Differentiation is necessary but not sufficient

There needs to be a fundamental political repositioning of the Lib Dems

One word that has been uttered time and again at this year's autumn Liberal Democrat conference is this: 'differentiation'. This is, in simple terms, the strategy that Liberal Democrats in government are now pursuing: highlighting much more openly the areas where the two coalition parties disagree. It's one of the reasons, incidentally, why this year's conference has been rather unexpectedly upbeat, because, for the first time in a while, there is a strategy in place to which both the party leadership and ordinary members subscribe.

But while differentiation - if done properly - is certainly necessary, it is by no means sufficient. After all, if disagreeing with the Conservatives was all we had to do for electoral success, the Liberal Democrats would have had parliamentary majorities since the party's formation.

Actually, what is now needed is something much more difficult than mere differentiation, tough though that in itself is to get right. What's needed is a deep and fundamental repositioning of the Liberal Democrats within British politics.

Such a process won't be easy, because it will involve accepting difficult truths - the most crucial of which is that many, if not most, of those who voted Liberal Democrat because they saw us as an uncompromised version of the Labour party will not be coming back to us any time soon. Many of them will go back to supporting a Labour party relishing the easy populism of opposition, while the ones that see any electoral compromise as a sin - the protest voters - will go and support smaller parties like the Greens.

Thankfully, though, the sort of strategising necessary to reposition the party seems already to be taking place. When I interviewed him on Sunday, Nick Clegg clearly had a vision about where he wants to take the party over the next few years, even if it is one that is not yet completely formed. He sums up how he wants the party to be seen quite pithily: more economically responsible than Labour and more socially just than the Conservatives.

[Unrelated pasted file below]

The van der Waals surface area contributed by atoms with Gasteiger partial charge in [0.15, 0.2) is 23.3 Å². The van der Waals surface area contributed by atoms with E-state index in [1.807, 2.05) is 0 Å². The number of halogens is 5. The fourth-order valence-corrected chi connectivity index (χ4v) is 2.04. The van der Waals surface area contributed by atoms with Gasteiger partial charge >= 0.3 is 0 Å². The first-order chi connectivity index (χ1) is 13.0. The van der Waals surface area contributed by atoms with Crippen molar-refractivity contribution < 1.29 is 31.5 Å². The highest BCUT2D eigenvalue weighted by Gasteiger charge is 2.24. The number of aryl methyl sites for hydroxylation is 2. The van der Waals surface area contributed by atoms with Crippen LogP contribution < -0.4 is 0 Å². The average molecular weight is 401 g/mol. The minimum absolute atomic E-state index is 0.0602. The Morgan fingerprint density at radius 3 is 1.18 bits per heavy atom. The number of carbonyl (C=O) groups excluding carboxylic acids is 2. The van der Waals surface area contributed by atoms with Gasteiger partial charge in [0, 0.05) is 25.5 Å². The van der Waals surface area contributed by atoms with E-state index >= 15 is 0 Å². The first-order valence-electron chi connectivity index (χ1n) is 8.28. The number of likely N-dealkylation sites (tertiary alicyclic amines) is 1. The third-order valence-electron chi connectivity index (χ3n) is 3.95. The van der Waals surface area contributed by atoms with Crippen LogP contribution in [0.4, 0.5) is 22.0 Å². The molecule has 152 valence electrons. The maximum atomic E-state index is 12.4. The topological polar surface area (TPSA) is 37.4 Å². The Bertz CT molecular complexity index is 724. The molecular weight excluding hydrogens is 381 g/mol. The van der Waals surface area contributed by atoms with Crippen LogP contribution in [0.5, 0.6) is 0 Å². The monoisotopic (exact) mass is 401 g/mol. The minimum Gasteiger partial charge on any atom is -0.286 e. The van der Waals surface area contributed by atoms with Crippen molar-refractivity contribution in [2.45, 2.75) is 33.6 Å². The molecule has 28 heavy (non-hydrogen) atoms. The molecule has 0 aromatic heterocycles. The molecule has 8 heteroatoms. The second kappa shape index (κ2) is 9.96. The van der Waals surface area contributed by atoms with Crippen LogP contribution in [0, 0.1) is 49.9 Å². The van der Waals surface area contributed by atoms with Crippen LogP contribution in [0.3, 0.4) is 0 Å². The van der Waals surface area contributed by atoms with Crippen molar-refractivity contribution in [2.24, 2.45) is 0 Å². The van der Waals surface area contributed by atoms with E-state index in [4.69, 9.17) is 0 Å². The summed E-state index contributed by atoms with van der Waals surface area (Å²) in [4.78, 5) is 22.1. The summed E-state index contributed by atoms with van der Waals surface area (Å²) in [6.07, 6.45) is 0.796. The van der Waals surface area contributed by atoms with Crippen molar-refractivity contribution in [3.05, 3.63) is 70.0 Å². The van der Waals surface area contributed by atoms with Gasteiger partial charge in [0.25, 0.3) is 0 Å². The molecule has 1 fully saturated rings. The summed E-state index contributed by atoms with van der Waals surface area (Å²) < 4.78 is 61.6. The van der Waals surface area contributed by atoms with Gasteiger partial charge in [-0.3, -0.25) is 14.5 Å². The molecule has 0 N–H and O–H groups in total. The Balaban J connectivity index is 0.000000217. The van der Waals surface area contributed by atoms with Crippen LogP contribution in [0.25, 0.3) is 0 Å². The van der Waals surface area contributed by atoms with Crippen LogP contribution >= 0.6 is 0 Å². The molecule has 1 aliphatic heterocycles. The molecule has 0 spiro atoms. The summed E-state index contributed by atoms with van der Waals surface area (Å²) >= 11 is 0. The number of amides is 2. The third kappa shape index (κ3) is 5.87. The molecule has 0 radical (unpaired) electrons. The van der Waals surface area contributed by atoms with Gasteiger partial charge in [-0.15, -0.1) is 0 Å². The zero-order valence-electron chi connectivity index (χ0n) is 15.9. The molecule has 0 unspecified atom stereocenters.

This is an idea that has a lot of merit in my view, though it would be more effective if it wasn't expressed relative to the positions of the other parties. Developing the language necessary to clearly communicate this idea without borrowing the language of the other parties will take time, but fortunately that is something we have got.

Those political commentators who take a more intelligent approach to the Liberal Democrats are also beginning to see promise in the green shoots of this new strategy - take Mary Ann Sieghart in Monday's Independent, for example.

Much of the analysis of Nick Clegg's speech to conference today will focus on what he has to say about his coalition colleagues. What I will be listening out for, though, is not about what he says about the present, but hints about his vision for the future.

Nick Thornsby is a Liberal Democrat member and activist. His own blog can be found here.

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The section on climate change has already disappeared from the White House website

As soon as Trump was president, the page on climate change started showing an error message.

Melting sea ice, sad photographs of polar bears, scientists' warnings on the Guardian homepage. . . these days, it's hard to avoid the question of climate change. This mole's anxiety levels are rising faster than the sea (and that, unfortunately, is saying something).

But there is one place you can go for a bit of respite: the White House website.

Now that Donald Trump is president of the United States, we can all scroll through the online home of the highest office in the land without any niggling worries about that troublesome old man-made existential threat. That's because the minute that Trump finished his inauguration speech, the White House website's page about climate change went offline.

Here's what the page looked like on January 1st:

And here's what it looks like now that Donald Trump is president:

The perfect summary of Trump's attitude to global warming.

Now, the only references to climate on the website is Trump's promise to repeal "burdensome regulations on our energy industry", such as, er. . . the Climate Action Plan.

This mole tries to avoid dramatics, but really: are we all doomed?

I'm a mole, innit.